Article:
From the Chancellery:
A Knight in shining armour
There is a popular image in Western culture of the knight in shining armour riding up to rescue the young woman in distress. While it is certainly insulting to think that women need to wait around for a man to save them, some vice chancellors may have recalled the story when the federal government accepted all 41 recommendations of the Strategic Review of the Student Visa Program conducted by Michael Knight AO.
International students provide huge benefits to Australia. Since the Colombo Plan was conceived in the 1950s, international education has created many important political, cultural and economic links between Australia and the rest of the world, particularly Asia. Anyone who was in the audience for Rhinoceros in Love in the recent OzAsia Festival would have experienced the cultural richness these links have brought Australia as hundreds of Chinese students roared with laughter at jokes that sometimes escaped those who were only able to read the surtitles.
Given current policy settings, international education also provides a critical revenue stream for universities. In the past two years, international enrolments in Australia have been threatened by the very strong Australian dollar, increased competition from other countries and, most importantly, far more stringent student visa conditions. The restrictions on visas were introduced because of concerns about low-quality higher education providers (particularly in the VET sector) but perhaps also because of a very damaging, and in my view depressingly shallow, electoral debate about migration.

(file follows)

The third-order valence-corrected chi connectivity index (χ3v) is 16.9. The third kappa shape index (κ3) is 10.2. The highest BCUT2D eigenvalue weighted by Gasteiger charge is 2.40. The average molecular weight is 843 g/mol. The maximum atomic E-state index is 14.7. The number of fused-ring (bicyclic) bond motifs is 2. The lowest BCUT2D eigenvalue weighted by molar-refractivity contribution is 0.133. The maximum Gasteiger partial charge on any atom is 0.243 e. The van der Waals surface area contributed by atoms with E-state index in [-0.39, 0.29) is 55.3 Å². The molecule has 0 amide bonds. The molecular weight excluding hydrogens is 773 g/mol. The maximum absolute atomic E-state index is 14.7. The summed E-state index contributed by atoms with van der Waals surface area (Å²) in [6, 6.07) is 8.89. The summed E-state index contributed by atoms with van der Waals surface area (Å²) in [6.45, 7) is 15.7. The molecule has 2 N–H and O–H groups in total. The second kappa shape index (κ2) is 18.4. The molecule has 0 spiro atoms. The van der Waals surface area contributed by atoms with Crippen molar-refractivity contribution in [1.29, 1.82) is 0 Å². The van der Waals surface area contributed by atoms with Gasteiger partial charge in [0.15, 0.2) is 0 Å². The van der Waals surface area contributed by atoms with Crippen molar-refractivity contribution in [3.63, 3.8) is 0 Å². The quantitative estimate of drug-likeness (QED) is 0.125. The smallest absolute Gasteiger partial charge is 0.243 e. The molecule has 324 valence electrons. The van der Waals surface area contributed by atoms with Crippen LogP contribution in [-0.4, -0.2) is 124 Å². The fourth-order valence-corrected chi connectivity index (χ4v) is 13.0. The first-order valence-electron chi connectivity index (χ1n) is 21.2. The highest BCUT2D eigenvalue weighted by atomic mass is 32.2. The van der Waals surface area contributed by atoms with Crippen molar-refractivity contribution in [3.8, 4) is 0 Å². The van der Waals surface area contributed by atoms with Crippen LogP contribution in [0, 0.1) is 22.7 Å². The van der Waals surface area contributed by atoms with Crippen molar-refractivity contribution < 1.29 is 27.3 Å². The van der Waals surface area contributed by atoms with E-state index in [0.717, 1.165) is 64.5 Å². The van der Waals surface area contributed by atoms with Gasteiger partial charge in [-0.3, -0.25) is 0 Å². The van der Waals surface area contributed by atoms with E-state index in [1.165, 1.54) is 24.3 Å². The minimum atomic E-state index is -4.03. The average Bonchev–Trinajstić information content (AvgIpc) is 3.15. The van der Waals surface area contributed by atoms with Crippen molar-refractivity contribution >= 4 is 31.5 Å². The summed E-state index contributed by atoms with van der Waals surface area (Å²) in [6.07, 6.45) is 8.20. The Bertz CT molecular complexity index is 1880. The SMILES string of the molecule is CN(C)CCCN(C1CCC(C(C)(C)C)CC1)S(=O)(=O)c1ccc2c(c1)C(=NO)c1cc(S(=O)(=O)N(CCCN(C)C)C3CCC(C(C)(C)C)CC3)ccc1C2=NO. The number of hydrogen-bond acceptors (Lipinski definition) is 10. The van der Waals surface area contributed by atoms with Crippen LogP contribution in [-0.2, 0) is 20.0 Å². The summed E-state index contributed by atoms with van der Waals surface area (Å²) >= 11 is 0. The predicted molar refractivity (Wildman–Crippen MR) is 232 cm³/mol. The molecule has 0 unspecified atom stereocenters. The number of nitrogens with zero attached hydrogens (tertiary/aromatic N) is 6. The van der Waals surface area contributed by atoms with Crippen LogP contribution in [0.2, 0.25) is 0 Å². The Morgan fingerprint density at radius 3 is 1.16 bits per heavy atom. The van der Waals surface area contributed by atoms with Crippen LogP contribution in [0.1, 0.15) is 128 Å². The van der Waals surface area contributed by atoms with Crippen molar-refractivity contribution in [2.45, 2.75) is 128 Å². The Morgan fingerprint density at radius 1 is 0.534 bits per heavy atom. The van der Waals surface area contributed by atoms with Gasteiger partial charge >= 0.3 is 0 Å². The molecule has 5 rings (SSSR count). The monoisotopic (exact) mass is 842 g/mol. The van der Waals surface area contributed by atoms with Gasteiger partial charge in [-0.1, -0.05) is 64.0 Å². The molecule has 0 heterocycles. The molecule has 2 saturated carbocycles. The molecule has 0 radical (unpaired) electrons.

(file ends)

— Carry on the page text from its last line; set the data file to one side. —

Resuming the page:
The Knight Review recommended streamlined visa processing arrangements for students enrolled in university courses at the level of bachelor degree or higher. All such students, regardless of their country of origin, will be treated as though they are lower-risk visa holders. This will mean that the financial guarantee requirements for students from countries such as China will be much less demanding than at present. The government has also announced the introduction of post-study work visas of between two and four years.
These improvements come with a warning. The government has indicated that it will be watching the behaviour of universities. An institution which treats the new settings carelessly will find itself under close and uncomfortable scrutiny. These changes are most welcome, although we do not expect them to affect recruitment until perhaps the beginning of 2013. They reflect intense effort by individual universities, state governments and sector representative associations such as Universities Australia and the ATN to explain the damage caused by the previous settings and to work with the federal government to develop a better approach. I am looking forward to enjoying even more all the best aspects that Australia’s multicultural mix provides.
UniSA Vice Chancellor
Professor Peter Høj